Just when you thought the College Light Opera Company might have run out of great material, it surprises you with a debut production of an 84-year-old musical that delights from beginning to end. Mark Pearson’s direction of Ralph Benatzky’s “White Horse Inn” crackles with wit and energy at the same time as it wallows in old-time romance and zany humor. And then there’s the music! Every song becomes a big production, perfect for this cast of 32 talented singers.
A solo, duet or trio is quickly supported by the rest of the cast in arrangements that are musically richer than most shows dare to be. Musical Director Jonathan Edward Brennand captures the spirit of fun deftly in a score that ranges from traditional German ballroom and Tyrolean yodeling to occasional strains of jazz. (And wasn’t that melody about the “lonely goatherd” “borrowed” from somewhere?) Choreographer Esther Widlanski defies the limits of the Highfield Theater stage to put the entire ensemble in motion several times in routines that fit perfectly with the comic spirit of the evening.
The plot involves multiple romances at an Austrian inn; three couples navigate tricky obstacles before the magic of the Alps and the intervention of an emperor bring them together in the right combinations.
Billy Hicks plays Leopold, the headwaiter who is the voice of calm and control midst the chaos of alpine tourist season. Mr. Hicks has a strong tenor voice that handles the complicated diction of funny songs and the tender laments of his unrequited love for his employer, Josepha, played by Maggie Langhorne. Ms. Langhorne can be tough and loud as the widowed manager of the inn but she can turn on the sweet soprano voice for her own love songs. She and Mr. Hicks also strut with the rest of the ensemble in rousing anthems to their beloved Austrian mountain town and to their emperor.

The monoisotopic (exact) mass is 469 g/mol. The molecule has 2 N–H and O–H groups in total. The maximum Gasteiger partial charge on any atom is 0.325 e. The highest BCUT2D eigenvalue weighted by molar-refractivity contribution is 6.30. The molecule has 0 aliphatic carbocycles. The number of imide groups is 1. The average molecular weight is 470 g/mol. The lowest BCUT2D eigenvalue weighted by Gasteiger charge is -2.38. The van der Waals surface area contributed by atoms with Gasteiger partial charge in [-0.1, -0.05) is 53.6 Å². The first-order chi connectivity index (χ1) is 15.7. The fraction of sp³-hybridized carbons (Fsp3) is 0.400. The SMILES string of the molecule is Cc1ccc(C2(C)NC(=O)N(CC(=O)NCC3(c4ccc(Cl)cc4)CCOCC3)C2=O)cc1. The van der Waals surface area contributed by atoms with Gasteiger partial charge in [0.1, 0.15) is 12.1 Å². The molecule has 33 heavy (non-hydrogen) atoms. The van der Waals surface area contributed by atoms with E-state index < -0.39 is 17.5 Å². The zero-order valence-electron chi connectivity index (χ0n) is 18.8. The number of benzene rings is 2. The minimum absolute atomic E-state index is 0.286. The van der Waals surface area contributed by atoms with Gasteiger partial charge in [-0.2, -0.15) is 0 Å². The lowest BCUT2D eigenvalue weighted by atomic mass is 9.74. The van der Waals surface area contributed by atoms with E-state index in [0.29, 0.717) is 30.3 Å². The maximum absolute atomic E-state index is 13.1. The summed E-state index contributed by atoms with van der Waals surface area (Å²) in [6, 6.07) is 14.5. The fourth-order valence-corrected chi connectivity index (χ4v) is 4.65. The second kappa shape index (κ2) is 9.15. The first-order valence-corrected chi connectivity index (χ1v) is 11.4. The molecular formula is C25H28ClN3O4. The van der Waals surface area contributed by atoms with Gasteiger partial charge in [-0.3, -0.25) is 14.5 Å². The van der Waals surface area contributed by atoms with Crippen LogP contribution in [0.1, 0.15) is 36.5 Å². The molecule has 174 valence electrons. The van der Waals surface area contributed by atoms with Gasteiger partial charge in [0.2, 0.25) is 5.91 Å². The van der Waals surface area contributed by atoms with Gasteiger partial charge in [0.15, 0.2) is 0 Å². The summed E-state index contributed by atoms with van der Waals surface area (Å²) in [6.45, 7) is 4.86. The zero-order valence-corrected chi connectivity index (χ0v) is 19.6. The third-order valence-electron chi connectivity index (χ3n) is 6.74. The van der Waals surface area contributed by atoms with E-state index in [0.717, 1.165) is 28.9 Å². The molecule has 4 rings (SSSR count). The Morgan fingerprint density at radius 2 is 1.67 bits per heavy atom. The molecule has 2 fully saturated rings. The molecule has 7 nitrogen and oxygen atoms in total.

Michael McCann is Hutton, the handsome lawyer whose affections shift from one lucky lady to another and whose charming ways are expressed in flattering songs. His tenor voice joins Caitlin Ruddy’s (Natalie) in several beautiful duets.
Joshua Gronlund is Sylvester S. Sommerset, Jr., the wealthy scion of a Swampscott, Massachusetts, swimsuit manufacturer. All the S’s in that name and address become one of the tricky obstacles to winning the hand of Gretl (Nell Komlos)—her lisp makes her shy and she eschews S’s. Mr. Gronlund has fun as the self-styled perfect man— “It’s not my fault God made me so sublime.” He and Ms. Komlos have several playful scenes.
Did I mention that there are dancing cows? Credit is given in the program to each of the two men who make up each of the three adorable cows and I’m sure each of them can profess to being the front half if asked by their friends.
No opportunity was missed to have fun with dancing. Chambermaids, waiters, milk maids, and alpine hikers get into the spotlights with catchy routines. A storm scene unlike any you will ever see rolls from one side of the stage to the other with a writhing knot of two dozen dancers huddling under a dozen umbrellas.
Celeste Lang is Kathi the postwoman who yodels the news and weather and leads the townsfolk in patriotic song. Gunnar Manchester plays William McGonagall, wealthy American who would rather be in Coney Island than Austria. Michael Richard, a rising freshman at Falmouth High School, is Piccolo, a busboy at the inn, whose persistence in pursuing tips is successful with the emperor but not with the headwaiter.
A great start for the College Light Opera Company. Don’t miss this one.
“White Horse Inn” continues Thursday afternoon and evening, June 26, and Friday and Saturday, June 27 and 28, at 8 PM. “George M!” opens on July 1 and runs to July 5. Tickets may be obtained by calling the CLOC box office at 508-548-0668.
Mr. Grace is a summer resident in Pocasset and a frequent reviewer for the Enterprise.